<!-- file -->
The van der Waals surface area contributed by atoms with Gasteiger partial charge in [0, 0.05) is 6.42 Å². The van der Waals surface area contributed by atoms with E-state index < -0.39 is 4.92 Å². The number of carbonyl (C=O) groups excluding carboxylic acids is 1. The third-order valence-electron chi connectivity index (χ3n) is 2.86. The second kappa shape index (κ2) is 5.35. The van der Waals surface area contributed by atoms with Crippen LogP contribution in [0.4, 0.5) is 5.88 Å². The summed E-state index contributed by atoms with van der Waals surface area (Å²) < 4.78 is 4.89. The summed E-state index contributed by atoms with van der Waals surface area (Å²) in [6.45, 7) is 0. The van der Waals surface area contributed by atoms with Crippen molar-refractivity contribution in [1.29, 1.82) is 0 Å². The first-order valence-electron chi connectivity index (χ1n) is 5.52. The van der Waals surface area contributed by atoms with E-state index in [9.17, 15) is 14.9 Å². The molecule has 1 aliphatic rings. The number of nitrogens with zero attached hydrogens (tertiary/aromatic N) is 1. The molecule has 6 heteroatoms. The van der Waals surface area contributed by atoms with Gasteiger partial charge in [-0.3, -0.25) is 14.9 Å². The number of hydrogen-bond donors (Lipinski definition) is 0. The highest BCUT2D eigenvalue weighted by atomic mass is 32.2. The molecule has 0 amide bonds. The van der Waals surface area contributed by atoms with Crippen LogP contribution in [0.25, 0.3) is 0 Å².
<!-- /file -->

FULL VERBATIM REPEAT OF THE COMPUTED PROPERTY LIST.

The van der Waals surface area contributed by atoms with Gasteiger partial charge in [0, 0.05) is 6.42 Å². The van der Waals surface area contributed by atoms with E-state index < -0.39 is 4.92 Å². The number of carbonyl (C=O) groups excluding carboxylic acids is 1. The third-order valence-electron chi connectivity index (χ3n) is 2.86. The second kappa shape index (κ2) is 5.35. The van der Waals surface area contributed by atoms with Crippen LogP contribution in [0.4, 0.5) is 5.88 Å². The summed E-state index contributed by atoms with van der Waals surface area (Å²) < 4.78 is 4.89. The summed E-state index contributed by atoms with van der Waals surface area (Å²) in [6.45, 7) is 0. The van der Waals surface area contributed by atoms with Crippen molar-refractivity contribution in [1.29, 1.82) is 0 Å². The first-order valence-electron chi connectivity index (χ1n) is 5.52. The van der Waals surface area contributed by atoms with E-state index in [9.17, 15) is 14.9 Å². The molecule has 1 aliphatic rings. The number of nitrogens with zero attached hydrogens (tertiary/aromatic N) is 1. The molecule has 6 heteroatoms. The van der Waals surface area contributed by atoms with Gasteiger partial charge in [-0.3, -0.25) is 14.9 Å². The number of hydrogen-bond donors (Lipinski definition) is 0. The highest BCUT2D eigenvalue weighted by atomic mass is 32.2. The molecule has 0 amide bonds. The van der Waals surface area contributed by atoms with Crippen LogP contribution in [0.25, 0.3) is 0 Å².